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      Attention to a painful cutaneous laser stimulus modulates electrocorticographic event-related desynchronization in humans.

      Clinical Neurophysiology

      Attention, Cerebral Aqueduct, physiopathology, Cerebral Cortex, Cortical Synchronization, Evoked Potentials, Female, Frontal Lobe, Humans, Lasers, Male, Middle Aged, Pain, psychology, Skin, radiation effects, Somatosensory Cortex, Adult

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          Abstract

          To test the hypothesis that attention to painful cutaneous laser stimuli enhances event-related desynchronization (ERD) in cortical regions receiving nociceptive input. We used wavelet time-frequency analysis and bandpass filtering to measure ERD quantitatively in subdural electrocorticographic recordings while subjects either attended to, or were distracted from, a painful cutaneous laser stimulus. ERD were observed over primary somatosensory and parasylvian (PS) cortices in all 4 subjects, and over medial frontal cortex in 1 subject. Laser-evoked potentials were also observed in all 3 regions. In all subjects, ERD was more widespread and intense, particularly over PS, during attention to laser stimuli (counting stimuli) than during distraction from the stimuli (reading for comprehension). These findings suggest that pain-associated ERD is modulated by attention, particularly over PS. This study suggests that thalamocortical circuits are involved in attentional modulation of pain because of the proposed role of these circuits in the mechanisms of ERD.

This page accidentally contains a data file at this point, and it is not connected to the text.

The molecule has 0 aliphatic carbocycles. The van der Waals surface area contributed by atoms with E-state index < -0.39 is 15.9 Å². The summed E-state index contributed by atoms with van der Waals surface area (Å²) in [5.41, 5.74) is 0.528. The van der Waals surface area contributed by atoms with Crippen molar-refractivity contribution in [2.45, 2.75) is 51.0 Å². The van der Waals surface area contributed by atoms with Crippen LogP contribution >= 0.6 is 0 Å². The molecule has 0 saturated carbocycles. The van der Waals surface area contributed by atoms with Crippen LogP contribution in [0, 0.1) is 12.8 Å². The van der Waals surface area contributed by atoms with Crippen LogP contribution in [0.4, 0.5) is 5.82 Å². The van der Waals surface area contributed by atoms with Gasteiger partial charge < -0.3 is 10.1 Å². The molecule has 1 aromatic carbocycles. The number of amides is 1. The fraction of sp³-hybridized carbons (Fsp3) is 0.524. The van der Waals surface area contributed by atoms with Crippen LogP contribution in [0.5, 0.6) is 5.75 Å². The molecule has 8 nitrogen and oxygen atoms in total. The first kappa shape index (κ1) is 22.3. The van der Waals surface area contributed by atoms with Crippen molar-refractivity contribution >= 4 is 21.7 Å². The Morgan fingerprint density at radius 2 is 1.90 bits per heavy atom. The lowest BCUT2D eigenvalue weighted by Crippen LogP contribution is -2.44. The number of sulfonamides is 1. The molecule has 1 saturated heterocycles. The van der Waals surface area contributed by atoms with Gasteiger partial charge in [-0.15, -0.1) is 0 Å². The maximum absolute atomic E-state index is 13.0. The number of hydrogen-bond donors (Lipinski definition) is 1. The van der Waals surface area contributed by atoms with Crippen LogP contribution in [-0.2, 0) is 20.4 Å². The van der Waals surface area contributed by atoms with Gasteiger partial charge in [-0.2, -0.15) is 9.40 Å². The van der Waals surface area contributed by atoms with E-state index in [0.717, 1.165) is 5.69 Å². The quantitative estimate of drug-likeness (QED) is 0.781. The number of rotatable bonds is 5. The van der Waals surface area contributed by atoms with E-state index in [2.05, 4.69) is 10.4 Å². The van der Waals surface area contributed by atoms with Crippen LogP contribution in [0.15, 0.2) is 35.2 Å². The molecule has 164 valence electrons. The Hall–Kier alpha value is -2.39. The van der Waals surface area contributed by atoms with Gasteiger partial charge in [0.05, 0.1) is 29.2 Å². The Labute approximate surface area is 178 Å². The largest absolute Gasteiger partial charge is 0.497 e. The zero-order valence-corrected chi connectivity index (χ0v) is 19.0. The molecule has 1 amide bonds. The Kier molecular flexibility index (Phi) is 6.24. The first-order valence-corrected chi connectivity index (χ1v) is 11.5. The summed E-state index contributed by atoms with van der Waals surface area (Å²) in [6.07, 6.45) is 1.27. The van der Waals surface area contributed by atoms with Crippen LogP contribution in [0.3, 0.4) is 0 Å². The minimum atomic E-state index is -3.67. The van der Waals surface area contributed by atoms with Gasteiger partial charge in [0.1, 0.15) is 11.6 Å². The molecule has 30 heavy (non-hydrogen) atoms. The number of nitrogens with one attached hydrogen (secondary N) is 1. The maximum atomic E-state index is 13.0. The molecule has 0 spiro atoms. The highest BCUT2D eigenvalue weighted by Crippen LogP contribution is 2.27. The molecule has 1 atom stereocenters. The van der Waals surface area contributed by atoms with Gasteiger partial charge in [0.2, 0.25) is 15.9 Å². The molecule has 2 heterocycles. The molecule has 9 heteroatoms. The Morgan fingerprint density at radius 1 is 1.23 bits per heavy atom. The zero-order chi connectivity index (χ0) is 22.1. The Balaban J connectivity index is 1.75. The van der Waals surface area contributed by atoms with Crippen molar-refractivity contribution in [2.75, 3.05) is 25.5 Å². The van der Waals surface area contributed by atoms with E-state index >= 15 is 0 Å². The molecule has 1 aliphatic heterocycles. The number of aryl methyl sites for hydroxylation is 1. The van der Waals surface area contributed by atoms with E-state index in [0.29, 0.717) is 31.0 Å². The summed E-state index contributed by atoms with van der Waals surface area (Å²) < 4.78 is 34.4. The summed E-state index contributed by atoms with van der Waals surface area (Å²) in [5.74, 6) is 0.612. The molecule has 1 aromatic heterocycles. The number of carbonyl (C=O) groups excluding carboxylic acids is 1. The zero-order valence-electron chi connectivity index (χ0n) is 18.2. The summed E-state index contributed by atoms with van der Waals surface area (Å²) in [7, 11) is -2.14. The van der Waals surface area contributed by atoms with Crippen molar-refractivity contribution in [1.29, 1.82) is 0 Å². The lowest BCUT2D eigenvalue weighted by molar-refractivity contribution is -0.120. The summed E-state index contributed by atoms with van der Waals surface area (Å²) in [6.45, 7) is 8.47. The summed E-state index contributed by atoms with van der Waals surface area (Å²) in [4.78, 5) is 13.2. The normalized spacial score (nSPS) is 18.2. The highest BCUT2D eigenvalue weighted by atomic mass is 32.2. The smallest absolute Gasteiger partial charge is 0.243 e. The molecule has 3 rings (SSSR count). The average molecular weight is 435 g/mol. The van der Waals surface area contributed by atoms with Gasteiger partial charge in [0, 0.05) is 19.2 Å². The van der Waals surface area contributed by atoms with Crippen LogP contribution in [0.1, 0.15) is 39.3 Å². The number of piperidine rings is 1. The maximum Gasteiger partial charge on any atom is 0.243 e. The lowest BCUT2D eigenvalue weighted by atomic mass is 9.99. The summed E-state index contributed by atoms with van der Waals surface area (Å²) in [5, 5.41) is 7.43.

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          Journal
          15203065
          10.1016/j.clinph.2004.02.023

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